In Saudi Arabia, women are banned from driving. Yes, in 2013. Yes, because they’re women. Angry? YES. In defiance, equality campaigner Manal al-Sharif posted a YouTube video of her behind the wheel. Despite death threats, she won’t be deterred. Here is one of the most inspirational women you’ll ever meet.
“The moment I first thought, ‘Oh God, what have I got myself into?’ was on my second day in jail, in May 2011 – my ‘crime’ was driving my car and encouraging other women to do the same by posting a clip of it on YouTube. I’d been allowed to call my family, who told me my five-year-old son – Abdullah, or Aboody for short – had been hospitalised. I was in a filthy, overcrowded cell. I was terrified, but I was also very, very angry.
Three days earlier I’d posted the ‘Saudi Girl Driving’ video online – 800,000 people saw it in just 24 hours. If you ask anyone across the world about Saudi Arabia, the one thing they usually know is that women are not allowed to drive. My protest – as part of my activism for equal-rights campaign group Right2Dignity – came about after I visited the doctor’s one night and couldn’t get a lift home. It was 9pm, and as I walked to find a taxi, I was shouted at by men driving past. One followed me for 15 minutes and only drove off after I threw a rock. I cried in anger, thinking, ‘This cannot be happening; I am 32, I have an international driving licence, a US licence, and a car I can’t drive.’
The next day, a colleague told me there’s no actual law banning women driving, it’s just a societal norm. I couldn’t believe it, so, a few days later, I went out and drove my car in protest, while my friend, Wajiha, filmed it.
It was one of those crazy moments where you just do something without thinking about the consequences. We drove for an hour and it was so much fun. It was like, ‘Oh my God, I’m driving and no one is stopping me!’ I wanted to see people’s reactions to witnessing a woman driving. I wanted to provoke men. I’d stop at traffic lights and make eye contact with them. I drove to a busy supermarket car park and got out. People were staring at me in disbelief.
Back home, I uploaded the clip to YouTube. My campaign group uses social media to effect change – I realised technology could help the cause, as Saudis are huge YouTube viewers and Tweeters. My experience ignited the idea for Right2Drive – we called for Saudi women with international driving licences to go out and drive on June 17, a month later.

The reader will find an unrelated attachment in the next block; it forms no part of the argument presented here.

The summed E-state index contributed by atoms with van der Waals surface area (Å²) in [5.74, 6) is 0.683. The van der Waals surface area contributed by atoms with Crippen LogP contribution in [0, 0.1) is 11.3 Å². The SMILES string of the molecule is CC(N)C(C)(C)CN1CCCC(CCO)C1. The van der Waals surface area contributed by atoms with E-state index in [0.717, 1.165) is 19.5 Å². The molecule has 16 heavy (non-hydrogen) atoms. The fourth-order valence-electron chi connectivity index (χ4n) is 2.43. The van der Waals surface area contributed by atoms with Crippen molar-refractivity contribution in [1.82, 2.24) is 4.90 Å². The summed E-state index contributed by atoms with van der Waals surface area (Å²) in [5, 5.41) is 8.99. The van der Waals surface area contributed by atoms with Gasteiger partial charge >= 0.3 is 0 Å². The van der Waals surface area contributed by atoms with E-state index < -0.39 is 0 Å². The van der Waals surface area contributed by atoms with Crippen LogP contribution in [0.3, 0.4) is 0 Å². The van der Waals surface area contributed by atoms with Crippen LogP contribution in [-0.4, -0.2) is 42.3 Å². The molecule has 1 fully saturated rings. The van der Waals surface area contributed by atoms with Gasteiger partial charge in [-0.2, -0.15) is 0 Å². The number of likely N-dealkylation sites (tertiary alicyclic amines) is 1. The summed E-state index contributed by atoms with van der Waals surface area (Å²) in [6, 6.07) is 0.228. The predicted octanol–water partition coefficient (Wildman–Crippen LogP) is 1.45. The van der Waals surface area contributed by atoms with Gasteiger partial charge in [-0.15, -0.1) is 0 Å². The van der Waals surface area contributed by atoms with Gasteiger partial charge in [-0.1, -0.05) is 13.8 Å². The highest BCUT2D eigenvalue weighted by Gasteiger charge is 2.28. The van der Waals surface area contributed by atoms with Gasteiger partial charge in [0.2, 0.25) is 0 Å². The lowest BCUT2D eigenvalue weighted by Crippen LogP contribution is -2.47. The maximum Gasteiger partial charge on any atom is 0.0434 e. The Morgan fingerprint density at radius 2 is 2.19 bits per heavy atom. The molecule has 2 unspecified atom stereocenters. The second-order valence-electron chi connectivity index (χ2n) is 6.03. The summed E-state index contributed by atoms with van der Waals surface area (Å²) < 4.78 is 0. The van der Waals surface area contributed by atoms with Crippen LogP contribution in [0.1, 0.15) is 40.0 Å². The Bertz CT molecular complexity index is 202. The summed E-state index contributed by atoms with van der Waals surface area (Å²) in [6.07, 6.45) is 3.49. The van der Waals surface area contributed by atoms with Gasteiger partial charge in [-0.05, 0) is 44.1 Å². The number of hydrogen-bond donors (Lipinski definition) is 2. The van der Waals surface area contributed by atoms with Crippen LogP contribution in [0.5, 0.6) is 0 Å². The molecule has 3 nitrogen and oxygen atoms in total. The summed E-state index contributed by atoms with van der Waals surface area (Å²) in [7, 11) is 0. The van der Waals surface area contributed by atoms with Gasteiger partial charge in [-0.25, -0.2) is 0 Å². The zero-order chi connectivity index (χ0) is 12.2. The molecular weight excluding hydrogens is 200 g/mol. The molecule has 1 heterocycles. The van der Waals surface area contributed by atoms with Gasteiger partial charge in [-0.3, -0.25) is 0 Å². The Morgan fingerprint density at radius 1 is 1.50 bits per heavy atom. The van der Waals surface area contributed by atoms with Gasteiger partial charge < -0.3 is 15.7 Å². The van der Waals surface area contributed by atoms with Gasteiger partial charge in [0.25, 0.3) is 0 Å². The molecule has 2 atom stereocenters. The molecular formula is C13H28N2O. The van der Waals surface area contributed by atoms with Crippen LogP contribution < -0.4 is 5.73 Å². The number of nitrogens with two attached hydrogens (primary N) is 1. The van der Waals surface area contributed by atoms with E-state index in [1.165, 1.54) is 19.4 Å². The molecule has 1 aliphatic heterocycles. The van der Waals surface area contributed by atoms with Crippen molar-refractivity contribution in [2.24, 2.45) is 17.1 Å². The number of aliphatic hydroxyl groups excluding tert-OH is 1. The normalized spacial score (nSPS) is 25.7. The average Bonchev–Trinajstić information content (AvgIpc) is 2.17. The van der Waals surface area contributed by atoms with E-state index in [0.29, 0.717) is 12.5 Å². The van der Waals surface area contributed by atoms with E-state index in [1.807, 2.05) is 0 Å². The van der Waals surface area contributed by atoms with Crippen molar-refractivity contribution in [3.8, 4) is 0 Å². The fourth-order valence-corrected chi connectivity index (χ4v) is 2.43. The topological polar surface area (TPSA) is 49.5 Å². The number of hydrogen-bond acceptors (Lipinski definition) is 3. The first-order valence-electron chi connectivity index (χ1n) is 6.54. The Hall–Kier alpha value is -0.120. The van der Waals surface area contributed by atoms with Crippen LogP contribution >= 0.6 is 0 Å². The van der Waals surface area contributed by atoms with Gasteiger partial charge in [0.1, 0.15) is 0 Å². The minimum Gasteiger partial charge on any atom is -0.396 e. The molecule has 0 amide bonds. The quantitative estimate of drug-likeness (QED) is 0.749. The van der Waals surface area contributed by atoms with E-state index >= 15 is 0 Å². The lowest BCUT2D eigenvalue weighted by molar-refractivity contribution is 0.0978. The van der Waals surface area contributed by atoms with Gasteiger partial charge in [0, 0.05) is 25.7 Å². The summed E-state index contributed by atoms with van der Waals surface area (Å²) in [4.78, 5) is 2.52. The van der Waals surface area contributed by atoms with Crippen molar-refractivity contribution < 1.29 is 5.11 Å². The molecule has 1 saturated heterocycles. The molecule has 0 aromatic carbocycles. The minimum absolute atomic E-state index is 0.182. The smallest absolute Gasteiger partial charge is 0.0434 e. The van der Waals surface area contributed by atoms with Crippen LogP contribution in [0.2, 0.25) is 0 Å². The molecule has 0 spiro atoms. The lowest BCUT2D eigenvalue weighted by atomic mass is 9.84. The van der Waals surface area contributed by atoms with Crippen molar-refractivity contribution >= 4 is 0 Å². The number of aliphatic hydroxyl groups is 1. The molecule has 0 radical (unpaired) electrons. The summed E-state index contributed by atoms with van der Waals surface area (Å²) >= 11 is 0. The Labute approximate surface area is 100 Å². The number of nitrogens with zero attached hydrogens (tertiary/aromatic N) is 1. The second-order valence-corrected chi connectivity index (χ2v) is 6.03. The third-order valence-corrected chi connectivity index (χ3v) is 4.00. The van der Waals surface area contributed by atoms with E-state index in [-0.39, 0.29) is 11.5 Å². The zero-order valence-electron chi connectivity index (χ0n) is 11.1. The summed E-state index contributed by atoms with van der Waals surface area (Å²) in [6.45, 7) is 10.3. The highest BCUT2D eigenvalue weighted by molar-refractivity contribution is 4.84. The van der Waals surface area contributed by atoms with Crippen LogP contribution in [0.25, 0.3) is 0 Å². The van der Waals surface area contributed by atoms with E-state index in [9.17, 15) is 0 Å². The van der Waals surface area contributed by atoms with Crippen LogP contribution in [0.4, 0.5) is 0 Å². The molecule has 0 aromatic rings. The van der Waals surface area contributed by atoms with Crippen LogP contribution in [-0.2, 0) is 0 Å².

Testing the waters, a few days later I got back into the driver’s seat, this time with my brother, to see if the authorities would act if poked again. They did. We were stopped and held at the police station for six hours, and I was made to sign a pledge to say I wouldn’t do it again – not because it was against the law, but because it was against social convention and I’d incited others.
We finally got home at midnight. Aboody was asleep upstairs and the house was full of my activist friends, eating pizza, working on laptops and watching TV. They were so excited – I was all over the news. We saw it as a huge victory; we’d established that no official law existed to stop women driving. However, at 2am, nine people knocked on the door to take us away again. I was frightened, but a work official called and assured me it was nothing to worry about and I should go. I didn’t even look into Aboody’s room before I left – I didn’t want to wake him and I was sure I’d see him in a few hours. It turns out they lied to me and I was thrown into jail, without trial.
I was released after nine days, but I had no idea getting into my car that day would offend so many people. People threatened to rape and kill me. They called my office screaming that I’d opened the doors of hell. My picture was on the front page of the newspapers. I was the most attacked woman in Saudi Arabia.
It’s caused me a lot of pain and I have had moments of feeling defeated. I was put under so much pressure at work – they didn’t like my campaigning – that in April 2012 I resigned. That meant I lost my home, too, as it was rented through the company. It would be impossible for me to get another job in Saudi Arabia, so I moved to Dubai with my new husband, Rafael, and set up my own information-security business.
I couldn’t get Aboody out of the country – my ex-husband would not give me my son, and the law in Saudi Arabia is always on the side of men. Aboody lives with his grandmother, a one-hour flight from me, and I go and see him every weekend. It’s very sad and I could just sit and cry and regret what’s happened to me, but I want to write a happy ending to this story for my son.
There are so many injustices that Right2Dignity is trying to change. Driving is just part of it. A woman who was caught driving recently said she was inspired by me, and I thought, ‘Yes!’ We Saudi women need to be courageous and speak up – first, with these small things, and then take action with the bigger things: it’s the ripple effect. We’re now calling for a law to criminalise domestic violence.
Years ago in Britain, women fought hard to live the way you do today, and that’s what we want in Saudi Arabia. Never take your freedoms for granted. I can’t change my reality right now, but I can affect what happens for women who come after me.”
More about Manal’s incredible story is in the June issue of GLAMOUR, out now.